29 September 2012

"Open to the Public"

     Hopefully I'm not annoying anyone with my multiple posts regarding the upcoming closure of the Georgia Archive, but it's an important topic.  Our Governor promised to keep the Archive open, but is now saying that it's something he'll try to do this January.  Considering the Archive will close at the end of October, I don't consider that keeping it open.

     I've created a few images over the last few weeks that I've posted on Facebook. If you don't follow me on FB you might not have seen them. If you like, feel free to share these and encourage people to sign the petition here.


Upcoming: Georgia Family History Expo

     I'm getting excited about the upcoming Georgia Family History Expo this November 9th and 10th. This will be the third year this event will be held at the Gwinnett Center in Duluth, Georgia. I've been invited to be an Official Blogger this year, which is very flattering.

     Let me tell you why I'm so excited about this year's expo:
  • The Keynote speaker. Robert S Davis.  This guy is smart and entertaining. I sat in on one of his classes last year and I plan to do so again this year. 
  • Low Price. For only $69 (before October 9th) this two day event is very affordable. Both my mom and sister are planning to attend.
  • Socializing.  It's fun to get out and meet other genealogists. They have ideas, tips and stories to share. Who knows, maybe we're related? You might find that you miss a class when you get caught up chatting.
  • The Classes.  It's going to be hard to pick classes. Topics range from geologically or ethnically specific to organizational tips. From new technology to old handwriting analysis. From source citation to DNA for genealogy. Each year there are new classes on new topics.  I might have to split up my group to cover multiple classes in the same time period.
  • The Exhibitors.  This year I really need to find time for the Ask-the-Pros booth. There will also be big companies such as expo sponsors Ancestry.com and FamilySearch, as well as local societies and businesses. Interestingly, the soon-to-be closed to the public Georgia Archive will have a booth there. 
     And that last note, about the Georgia Archive, is one reason why I think that it's important for anyone who can attend to do so.  It looks like, despite our best efforts, that the Georgia Archive is going to close at the end of October.  We need people to turn out to the Expo this year to show that Genealogy = Money for the state of Georgia.  The higher the turnout, the more we show our government that access to the Georgia Archive is important to the citizens of Georgia.

     I'm looking forward to seeing everyone again this year!

Meeting New Cousins

Closure Notice in the lobby
Mom at the Georgia Archive

     Yesterday I went to the Georgia Archives for the second time this month.  Normally I can't get to the archive more than two or three times a year, thanks to their limited hours. There are two reasons that I've gone twice lately: first, they're going to be closed within a month so I have to get the research time in while I can; second, I was invited to meet some cousins that I found via DNA matches.

     These are the first cousins I've met that I found via DNA (not counting Tonia, whom I'd already met before we found our shared DNA).  Stephanie and her mom, Virginia, are my cousins on my dad's side of the family.  I'm also related to Virginia's Aunt Kat.  We aren't exactly sure of the connection, but it's likely through the Craft family in Granville, NC.  Stephanie is also a blogger, writing Digging Up Your Family.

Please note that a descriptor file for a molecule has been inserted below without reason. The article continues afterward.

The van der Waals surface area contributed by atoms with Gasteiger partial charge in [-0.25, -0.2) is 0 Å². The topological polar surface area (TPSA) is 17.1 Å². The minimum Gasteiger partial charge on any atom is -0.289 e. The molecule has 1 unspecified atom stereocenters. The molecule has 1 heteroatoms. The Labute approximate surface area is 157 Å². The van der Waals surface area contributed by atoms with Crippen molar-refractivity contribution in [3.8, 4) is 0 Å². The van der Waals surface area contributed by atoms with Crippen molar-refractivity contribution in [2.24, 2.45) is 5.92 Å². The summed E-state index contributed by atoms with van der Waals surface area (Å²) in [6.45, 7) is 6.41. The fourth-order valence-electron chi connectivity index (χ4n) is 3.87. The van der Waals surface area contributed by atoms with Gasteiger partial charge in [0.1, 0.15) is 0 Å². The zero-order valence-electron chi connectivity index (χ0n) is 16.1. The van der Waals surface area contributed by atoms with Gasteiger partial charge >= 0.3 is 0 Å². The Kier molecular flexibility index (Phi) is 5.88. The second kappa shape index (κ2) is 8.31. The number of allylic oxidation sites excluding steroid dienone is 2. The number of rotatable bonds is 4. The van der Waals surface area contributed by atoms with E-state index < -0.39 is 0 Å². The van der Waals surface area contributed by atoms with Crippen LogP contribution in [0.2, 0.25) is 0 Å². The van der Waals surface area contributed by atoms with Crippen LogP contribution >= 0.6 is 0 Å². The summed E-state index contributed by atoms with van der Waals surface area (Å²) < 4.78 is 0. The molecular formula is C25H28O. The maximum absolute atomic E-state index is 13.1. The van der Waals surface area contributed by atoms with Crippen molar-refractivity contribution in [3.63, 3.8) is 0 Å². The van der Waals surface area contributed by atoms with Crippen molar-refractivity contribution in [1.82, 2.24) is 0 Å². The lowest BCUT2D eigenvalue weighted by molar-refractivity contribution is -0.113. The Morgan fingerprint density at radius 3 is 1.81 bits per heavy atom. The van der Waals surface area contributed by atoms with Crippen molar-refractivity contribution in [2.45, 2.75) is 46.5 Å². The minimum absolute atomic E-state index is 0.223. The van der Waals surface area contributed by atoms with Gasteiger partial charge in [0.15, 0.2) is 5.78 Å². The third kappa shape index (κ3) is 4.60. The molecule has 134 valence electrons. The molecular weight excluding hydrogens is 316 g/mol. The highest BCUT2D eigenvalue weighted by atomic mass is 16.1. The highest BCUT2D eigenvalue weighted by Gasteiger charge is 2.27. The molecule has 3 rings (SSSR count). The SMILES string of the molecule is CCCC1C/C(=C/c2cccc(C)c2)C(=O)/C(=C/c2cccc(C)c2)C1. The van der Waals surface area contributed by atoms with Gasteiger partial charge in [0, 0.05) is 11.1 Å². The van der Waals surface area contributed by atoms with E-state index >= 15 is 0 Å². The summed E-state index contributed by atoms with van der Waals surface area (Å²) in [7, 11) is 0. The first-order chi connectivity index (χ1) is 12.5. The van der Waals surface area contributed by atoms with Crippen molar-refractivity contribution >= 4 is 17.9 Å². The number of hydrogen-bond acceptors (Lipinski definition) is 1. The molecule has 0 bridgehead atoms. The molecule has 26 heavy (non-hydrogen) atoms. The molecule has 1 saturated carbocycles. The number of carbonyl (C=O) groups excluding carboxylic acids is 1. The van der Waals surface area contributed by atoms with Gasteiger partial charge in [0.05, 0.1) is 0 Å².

Mom and Stephanie
     Stephanie, Virginia, my mom and I met at the Archives Friday at 10am. They'd never been there before, though they had been to the National Archives next door.  We decided to start with the microfilm records.  Although we all have family in Georgia, they aren't connected to each other nor did they live in the same locations.

     I've never seen so many people at the Georgia Archive as I did yesterday. All of the "good" microfilm readers (aka the electronic ones with with computers and printers) were taken when we got there and a number of the older hand-crank models were also in use.  Even more interestingly, the computer desks were swamped as well, which isn't something I've seen before.  I would estimate that there were at least 50 people there researching when we arrived at 10am.  When we left for lunch a little after 1pm the sign in sheet was 5 pages deep.

     I found some documents for my ancestors in Lincoln and Elbert Counties, but was really excited to make a family connection. I hope that we'll all be able to meet up again soon, though it likely won't be at the Georgia Archive.

     Unfortunately, they are still slated to close after November 1st. However, this date is a Thursday - a day they aren't open anyway. The last day for research at the Archive is currently scheduled to be October 27th.  Our Governor, Nathan Deal, did say that the Archive would not close, but so far it doesn't look like he's going to keep his word. It's important that we keep the pressure on our politicians. If you haven't yet, sign the petition, join the facebook group, and contact the governor, the sos and your local representatives today to tell them to keep the archive open and retain the staff.

Mom, Me, Virginia, Stephanie

25 September 2012

The DNA of a First Cousin, 2x Removed